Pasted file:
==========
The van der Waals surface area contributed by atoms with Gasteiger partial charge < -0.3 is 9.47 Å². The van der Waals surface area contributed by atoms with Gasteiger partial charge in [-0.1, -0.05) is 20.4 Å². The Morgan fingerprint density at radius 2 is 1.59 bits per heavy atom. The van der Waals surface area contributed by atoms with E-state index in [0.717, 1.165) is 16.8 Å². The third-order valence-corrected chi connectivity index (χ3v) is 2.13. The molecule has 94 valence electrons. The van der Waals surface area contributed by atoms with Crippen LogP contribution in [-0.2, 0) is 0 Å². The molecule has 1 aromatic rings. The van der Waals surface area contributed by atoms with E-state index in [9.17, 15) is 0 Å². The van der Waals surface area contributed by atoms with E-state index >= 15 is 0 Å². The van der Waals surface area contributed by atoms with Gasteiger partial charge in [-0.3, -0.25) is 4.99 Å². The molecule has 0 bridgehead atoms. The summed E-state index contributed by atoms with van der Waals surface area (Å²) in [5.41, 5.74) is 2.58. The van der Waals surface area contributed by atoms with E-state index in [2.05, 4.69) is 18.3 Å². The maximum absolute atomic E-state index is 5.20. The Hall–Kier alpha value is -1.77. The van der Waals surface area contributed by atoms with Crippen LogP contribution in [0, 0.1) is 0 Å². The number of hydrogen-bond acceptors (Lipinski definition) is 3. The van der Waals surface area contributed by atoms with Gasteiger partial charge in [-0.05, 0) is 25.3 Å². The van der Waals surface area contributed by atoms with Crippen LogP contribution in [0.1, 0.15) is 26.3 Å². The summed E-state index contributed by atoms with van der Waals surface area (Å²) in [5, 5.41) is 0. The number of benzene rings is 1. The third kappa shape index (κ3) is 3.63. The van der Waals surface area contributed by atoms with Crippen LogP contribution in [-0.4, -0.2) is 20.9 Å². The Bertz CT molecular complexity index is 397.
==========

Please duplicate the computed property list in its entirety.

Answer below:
The van der Waals surface area contributed by atoms with Gasteiger partial charge < -0.3 is 9.47 Å². The van der Waals surface area contributed by atoms with Gasteiger partial charge in [-0.1, -0.05) is 20.4 Å². The Morgan fingerprint density at radius 2 is 1.59 bits per heavy atom. The van der Waals surface area contributed by atoms with E-state index in [0.717, 1.165) is 16.8 Å². The third-order valence-corrected chi connectivity index (χ3v) is 2.13. The molecule has 94 valence electrons. The van der Waals surface area contributed by atoms with Crippen LogP contribution in [-0.2, 0) is 0 Å². The molecule has 1 aromatic rings. The van der Waals surface area contributed by atoms with E-state index in [9.17, 15) is 0 Å². The van der Waals surface area contributed by atoms with E-state index >= 15 is 0 Å². The van der Waals surface area contributed by atoms with Gasteiger partial charge in [-0.3, -0.25) is 4.99 Å². The molecule has 0 bridgehead atoms. The summed E-state index contributed by atoms with van der Waals surface area (Å²) in [5.41, 5.74) is 2.58. The van der Waals surface area contributed by atoms with E-state index in [2.05, 4.69) is 18.3 Å². The maximum absolute atomic E-state index is 5.20. The Hall–Kier alpha value is -1.77. The van der Waals surface area contributed by atoms with Crippen LogP contribution in [0, 0.1) is 0 Å². The number of hydrogen-bond acceptors (Lipinski definition) is 3. The van der Waals surface area contributed by atoms with Gasteiger partial charge in [-0.05, 0) is 25.3 Å². The van der Waals surface area contributed by atoms with Crippen LogP contribution in [0.1, 0.15) is 26.3 Å². The summed E-state index contributed by atoms with van der Waals surface area (Å²) in [5, 5.41) is 0. The number of benzene rings is 1. The third kappa shape index (κ3) is 3.63. The van der Waals surface area contributed by atoms with Crippen LogP contribution in [-0.4, -0.2) is 20.9 Å². The Bertz CT molecular complexity index is 397.